What would your message be for students about to start developing or using novel techniques in Molecular Ecology? This project was unique as it involved field sample collection and processing, parasite genotyping, data generation and for the analysis required combining traditional epidemiological methods with population genetics and genomics approaches. When working with large sample sets and datasets, it is critical to pay attention to detail during data generation, curation and downstream analyses. Developing and strengthening coding skills was instrumental in enabling us to execute the necessary analyses of these data. We found R to be an incredibly useful resource to document our analyses and facilitate discussion and interpretation of the data with colleagues, while ensuring reproducibility of our work. We used several well-established R packages for data management and the population genetics analyses. Overall, this multidisciplinary project would not have been possible without being part of a multi-disciplinary team with a wealth of knowledge and the strong collaborations with experienced researchers in Ghana.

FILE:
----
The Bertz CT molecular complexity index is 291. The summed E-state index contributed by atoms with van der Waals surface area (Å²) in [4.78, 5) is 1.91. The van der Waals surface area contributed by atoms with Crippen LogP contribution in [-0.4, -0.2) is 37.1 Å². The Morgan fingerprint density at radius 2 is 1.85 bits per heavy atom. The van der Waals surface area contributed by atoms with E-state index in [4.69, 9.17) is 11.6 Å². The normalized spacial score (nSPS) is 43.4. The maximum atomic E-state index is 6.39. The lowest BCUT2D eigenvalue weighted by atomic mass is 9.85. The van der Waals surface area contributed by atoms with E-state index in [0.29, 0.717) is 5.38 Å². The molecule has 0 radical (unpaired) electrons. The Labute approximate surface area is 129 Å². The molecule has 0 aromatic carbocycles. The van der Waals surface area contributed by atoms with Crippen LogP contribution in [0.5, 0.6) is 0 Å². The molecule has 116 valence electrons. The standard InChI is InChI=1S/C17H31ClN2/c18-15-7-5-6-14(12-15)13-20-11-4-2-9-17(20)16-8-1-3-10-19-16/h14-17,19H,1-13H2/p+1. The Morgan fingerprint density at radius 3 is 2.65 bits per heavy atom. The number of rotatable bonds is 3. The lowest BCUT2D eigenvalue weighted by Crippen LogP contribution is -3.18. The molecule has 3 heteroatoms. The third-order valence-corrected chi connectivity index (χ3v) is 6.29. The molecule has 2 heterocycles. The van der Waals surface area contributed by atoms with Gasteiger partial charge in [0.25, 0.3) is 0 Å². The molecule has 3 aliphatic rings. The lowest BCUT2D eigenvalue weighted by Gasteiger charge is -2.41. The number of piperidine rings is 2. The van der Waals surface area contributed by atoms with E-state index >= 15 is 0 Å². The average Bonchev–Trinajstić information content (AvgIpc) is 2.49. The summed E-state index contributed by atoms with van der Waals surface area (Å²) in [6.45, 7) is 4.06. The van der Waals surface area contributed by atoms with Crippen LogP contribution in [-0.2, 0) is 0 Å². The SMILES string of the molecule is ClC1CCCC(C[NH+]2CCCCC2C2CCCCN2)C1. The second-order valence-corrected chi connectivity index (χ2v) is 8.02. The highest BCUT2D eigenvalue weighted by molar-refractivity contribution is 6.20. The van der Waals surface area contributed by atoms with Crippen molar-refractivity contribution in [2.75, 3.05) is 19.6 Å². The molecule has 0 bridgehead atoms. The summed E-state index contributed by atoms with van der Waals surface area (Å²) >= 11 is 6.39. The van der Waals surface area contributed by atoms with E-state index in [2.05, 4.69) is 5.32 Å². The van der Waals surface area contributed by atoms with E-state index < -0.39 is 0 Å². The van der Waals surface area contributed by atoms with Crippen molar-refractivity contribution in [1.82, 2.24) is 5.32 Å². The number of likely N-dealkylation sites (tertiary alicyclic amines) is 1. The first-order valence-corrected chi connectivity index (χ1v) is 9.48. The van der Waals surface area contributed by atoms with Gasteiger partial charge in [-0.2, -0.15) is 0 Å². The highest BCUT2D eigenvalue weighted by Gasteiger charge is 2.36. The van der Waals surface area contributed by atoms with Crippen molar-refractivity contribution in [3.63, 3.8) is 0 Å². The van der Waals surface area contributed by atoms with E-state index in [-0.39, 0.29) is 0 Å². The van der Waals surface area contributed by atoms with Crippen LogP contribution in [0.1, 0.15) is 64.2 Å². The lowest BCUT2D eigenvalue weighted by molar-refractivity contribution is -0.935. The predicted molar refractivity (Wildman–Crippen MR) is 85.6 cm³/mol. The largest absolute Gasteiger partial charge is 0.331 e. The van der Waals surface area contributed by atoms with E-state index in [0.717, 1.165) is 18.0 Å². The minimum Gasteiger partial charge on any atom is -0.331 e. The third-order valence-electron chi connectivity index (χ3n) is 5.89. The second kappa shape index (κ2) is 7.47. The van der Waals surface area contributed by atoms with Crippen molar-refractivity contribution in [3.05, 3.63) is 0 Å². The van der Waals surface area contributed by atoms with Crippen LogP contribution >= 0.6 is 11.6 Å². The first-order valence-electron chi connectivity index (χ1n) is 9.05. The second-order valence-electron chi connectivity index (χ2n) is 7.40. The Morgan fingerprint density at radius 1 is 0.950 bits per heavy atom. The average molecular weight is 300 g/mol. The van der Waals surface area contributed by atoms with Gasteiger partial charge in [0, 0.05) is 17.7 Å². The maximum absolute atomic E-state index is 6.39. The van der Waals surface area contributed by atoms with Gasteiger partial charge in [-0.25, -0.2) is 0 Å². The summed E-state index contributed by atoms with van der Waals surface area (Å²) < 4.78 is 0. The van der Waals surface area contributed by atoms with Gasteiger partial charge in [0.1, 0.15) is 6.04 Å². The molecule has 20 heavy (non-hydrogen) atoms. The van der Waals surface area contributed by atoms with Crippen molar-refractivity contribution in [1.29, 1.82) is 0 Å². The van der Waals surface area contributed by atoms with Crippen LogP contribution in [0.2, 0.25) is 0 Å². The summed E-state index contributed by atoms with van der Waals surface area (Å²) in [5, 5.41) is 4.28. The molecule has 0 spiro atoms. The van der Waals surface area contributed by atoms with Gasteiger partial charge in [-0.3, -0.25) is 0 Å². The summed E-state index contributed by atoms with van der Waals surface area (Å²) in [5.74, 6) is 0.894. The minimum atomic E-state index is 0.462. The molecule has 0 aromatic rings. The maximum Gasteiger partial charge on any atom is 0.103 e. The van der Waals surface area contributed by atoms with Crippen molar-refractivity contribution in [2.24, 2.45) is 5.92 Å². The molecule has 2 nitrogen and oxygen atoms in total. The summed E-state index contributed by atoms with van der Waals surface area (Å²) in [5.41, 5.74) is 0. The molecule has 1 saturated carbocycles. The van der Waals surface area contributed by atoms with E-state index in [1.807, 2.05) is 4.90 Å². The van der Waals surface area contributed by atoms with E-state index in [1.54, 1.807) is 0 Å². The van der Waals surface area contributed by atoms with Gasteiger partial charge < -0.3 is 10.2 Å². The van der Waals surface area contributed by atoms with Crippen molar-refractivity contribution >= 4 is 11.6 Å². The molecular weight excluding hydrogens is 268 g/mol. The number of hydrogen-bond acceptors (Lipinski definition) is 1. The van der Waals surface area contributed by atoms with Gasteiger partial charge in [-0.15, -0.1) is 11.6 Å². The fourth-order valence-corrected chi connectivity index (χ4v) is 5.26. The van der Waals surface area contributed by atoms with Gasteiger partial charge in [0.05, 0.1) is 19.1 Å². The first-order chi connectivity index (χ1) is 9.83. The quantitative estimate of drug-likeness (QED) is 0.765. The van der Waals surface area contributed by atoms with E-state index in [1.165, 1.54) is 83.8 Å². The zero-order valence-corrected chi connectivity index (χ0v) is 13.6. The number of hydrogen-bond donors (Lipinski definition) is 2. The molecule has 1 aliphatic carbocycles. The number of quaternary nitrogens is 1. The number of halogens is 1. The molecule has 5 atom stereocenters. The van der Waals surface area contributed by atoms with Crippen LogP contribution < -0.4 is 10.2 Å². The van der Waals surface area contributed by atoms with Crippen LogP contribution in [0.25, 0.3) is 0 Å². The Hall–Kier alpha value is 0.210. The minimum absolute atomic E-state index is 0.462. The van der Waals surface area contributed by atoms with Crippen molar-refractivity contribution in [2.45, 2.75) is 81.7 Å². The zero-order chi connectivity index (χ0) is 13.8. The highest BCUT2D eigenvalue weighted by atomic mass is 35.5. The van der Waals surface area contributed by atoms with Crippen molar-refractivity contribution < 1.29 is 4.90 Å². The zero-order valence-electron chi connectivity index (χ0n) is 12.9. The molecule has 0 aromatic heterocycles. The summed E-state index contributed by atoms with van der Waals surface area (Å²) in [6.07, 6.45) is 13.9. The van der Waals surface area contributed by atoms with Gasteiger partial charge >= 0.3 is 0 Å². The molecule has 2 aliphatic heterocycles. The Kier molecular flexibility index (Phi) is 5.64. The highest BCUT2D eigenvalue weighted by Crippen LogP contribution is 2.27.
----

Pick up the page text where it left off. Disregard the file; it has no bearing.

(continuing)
Describe the significance of this research for the general scientific community in one sentence. We show how parasite genetics can be harnessed to better understand the efficacy of malaria control interventions, particularly by identifying key factors leading to parasite resilience that may not be reflected in other commonly used evaluation metrics. 

Describe the significance of this research for your scientific community in one sentence. Short-term indoor residual spraying with insecticides did not cause a dramatic change on the genetic diversity of P. falciparum in Bongo District, Ghana, therefore long-term strategies are necessary to genetically bottleneck the parasite population. 

Argyropoulos DC*, Ruybal-Pesántez S*, Deed SL, Oduro AR, Dadzie SK, Apparu MA, Asoala V, Pascual M, Koram KA, Day KP, Tredje KE. THe impact of indoor residual spraying on Plasmodium falciparum microsatellite variation in an area of high seasonal malaria transmission in Ghana, West Africa. Molecular Ecology. https://doi.org/10.1111/mec.16029. (*joint lead authors)

Joint lead authors Dionne Argyropoulos (left) and Shazia Ruybal-Pésantez (right). Photo Credits: The Stockholm International Youth Science Seminar, Unga Forskare; http://www.ungaforskare.se (left) and The Walter and Eliza Hall Institute of Medical Research; www.wehi.edu.au (right).